Greetings on a beautiful bright and sunny morning here in Haiti. After a quiet weekend of overcast skies, fog, and rain, Monday morning has brought us a cloudless sky and beautiful sunshine. While we continue to face many challenges around the hospital, significant progress is being made and I would like to highlight a few of those areas with some pics.Patients waiting in the main hallway on a not so mad MondayDepot Central d'HaitiPharmacy stock roomTent distribution for discharged patientsThank you all for your prayers and support.
Posted on March 7th, 2010 No comments
Tonight at the National Auxiliary Mission Vespers Daniel Westerdahl and I presented the progress going on in Haiti and why our class is so excited about helping the “least of these.” We are enthusiastic about how God has led us to adopt what is becoming a pivotal hospital in Haiti during the current hardship they are undergoing and for years to come. Afterwards the National Auxiliary presented our class with a check for five thousand dollars. We have raised around seventy-five thousand dollars out of our goal of one hundred thousand dollars by graduation. Although initially we worked with GHI and AHI in raising funds for the earthquake relief effort, we are now returning to accomplish the endowment fund. Please help see success in accomplishing our goal!
Posted on March 5th, 2010 1 comment
I spent all afternoon treating vaginal infections. Let me tell you, even though I’m going into Ob/Gyn, doing the whiff test is still not my favorite activity. But these vaginal infections are a sign of what kind of conditions the people of Haiti are living in right now. I’m not sure how often they have a chance to bathe themselves, or where they would anyway. If they’re lucky, they’re living in a tent. If they’re lucky. If not, they’re outside, under a tree, by a wall, next to the road, or wherever they can find shelter from the rain. That’s why its impossible to discharge them sometimes, because here at the hospital they have shelter, safety, and food. Who would want to leave?
Martine is another woman we’ve been working with all week. She has one son who is 13 years old, but since then she’s had 5 other pregnancies that she’s lost. Now, at 29 weeks pregnant, she didn’t want to lose this baby again. But with chronic hypertension and superimposed preeclampsia, she was a difficult case. We started her on Magnesium and gave her betamethasone x 2 for fetal lung maturity, but unfortunately her blood pressures remained uncontrolled. This morning, at 5:30, she began to have severe abdominal pain with vaginal bleeding….her placenta was abrupting. She was taken to the OR for a c-section, and a beautiful baby boy was delivered with apgars of 1 and 5, but after bagging him for 2 hours, he was finally left to die at peace. It was an emotional day. We questioned ourselves, what we could have done differently. We questioned the system here, about why things happened the way they did. We organized teaching with the nurses on how to manage hypertension in pregnancy. But it still hurt to see Martine holding her limp baby boy in her arms, sobbing. Nothing we could do now would change that.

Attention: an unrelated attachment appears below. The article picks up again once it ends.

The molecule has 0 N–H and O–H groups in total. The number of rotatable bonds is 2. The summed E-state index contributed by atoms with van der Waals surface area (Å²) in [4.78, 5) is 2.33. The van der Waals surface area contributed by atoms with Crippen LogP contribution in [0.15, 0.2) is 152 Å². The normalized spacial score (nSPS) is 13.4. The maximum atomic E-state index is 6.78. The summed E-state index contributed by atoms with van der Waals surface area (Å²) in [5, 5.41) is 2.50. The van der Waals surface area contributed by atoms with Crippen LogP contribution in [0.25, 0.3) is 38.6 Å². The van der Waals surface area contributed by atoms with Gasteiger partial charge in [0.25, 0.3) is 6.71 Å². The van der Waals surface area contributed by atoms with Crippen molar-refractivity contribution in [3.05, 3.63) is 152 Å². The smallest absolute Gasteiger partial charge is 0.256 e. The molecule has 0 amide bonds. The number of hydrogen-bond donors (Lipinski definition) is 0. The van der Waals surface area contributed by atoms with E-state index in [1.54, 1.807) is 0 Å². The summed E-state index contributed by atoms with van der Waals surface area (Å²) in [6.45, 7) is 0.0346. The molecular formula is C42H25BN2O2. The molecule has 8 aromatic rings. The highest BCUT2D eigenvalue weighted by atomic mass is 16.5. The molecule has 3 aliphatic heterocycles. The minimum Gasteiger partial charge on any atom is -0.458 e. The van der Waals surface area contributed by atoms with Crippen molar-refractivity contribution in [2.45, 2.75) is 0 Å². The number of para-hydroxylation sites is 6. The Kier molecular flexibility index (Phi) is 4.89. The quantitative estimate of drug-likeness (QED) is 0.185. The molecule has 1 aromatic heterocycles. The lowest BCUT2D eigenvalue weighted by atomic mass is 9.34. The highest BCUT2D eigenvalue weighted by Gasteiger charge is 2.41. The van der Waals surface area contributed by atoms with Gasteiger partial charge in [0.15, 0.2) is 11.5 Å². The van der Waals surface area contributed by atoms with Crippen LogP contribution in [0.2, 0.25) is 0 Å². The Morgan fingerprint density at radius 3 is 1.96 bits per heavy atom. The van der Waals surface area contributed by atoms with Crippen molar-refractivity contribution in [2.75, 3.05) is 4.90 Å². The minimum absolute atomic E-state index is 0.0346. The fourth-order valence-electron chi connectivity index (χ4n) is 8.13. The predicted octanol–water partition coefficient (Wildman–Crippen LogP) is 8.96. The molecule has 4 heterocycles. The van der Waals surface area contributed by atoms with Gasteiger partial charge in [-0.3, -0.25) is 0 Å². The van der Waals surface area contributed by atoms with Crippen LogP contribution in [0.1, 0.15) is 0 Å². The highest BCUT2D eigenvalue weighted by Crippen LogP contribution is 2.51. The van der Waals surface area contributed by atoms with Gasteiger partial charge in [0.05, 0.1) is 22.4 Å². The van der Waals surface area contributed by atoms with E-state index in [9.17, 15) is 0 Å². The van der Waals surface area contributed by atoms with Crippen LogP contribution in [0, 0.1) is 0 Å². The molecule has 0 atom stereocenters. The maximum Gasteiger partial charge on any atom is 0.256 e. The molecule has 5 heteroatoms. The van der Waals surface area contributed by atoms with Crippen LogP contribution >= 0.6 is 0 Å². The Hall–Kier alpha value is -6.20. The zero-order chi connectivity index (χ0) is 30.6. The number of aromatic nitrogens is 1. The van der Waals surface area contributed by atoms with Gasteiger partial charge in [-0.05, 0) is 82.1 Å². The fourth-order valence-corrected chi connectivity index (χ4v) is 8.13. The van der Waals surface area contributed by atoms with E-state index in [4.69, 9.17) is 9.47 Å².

I made some friends with some of the young haitian girls today. They’ve kind of latched onto me, craving attention and care. They work here, helping to organize the gynecology clinic and translate. They work for free, it’s completely voluntary. But they do it because they feel safe here. Stephanie, an 18 year old girl, said she likes to come to the hospital because she can forget what it’s like off campus. She can laugh, enjoy her friends, be distracted from what has happened to her world outside. She’s living on the streets, with her mom and 3 younger siblings. She said she was fortunate that none of her family died in the earthquake, but she said it shook her personally so much that the sunday afterwards she gave her life back to God. These Haitians seem to have an amazing faith in God. Each morning, we can hear them singing outside. When the women are in labor, they’re singing songs. It’s like they’ve been through so much tragedy in their lives that God is the only constant thing. It was interesting, they were surprised to find out that I was Adventist, even though we’re working in an Adventist hospital. They thought that no white people were adventist. That might be because a lot of the relief workers here are from all over, very few are actually adventist. But I think it’s also because we have such a different culture. They’re very open about their spirituality, and their faith. I think I have a lot to learn from them.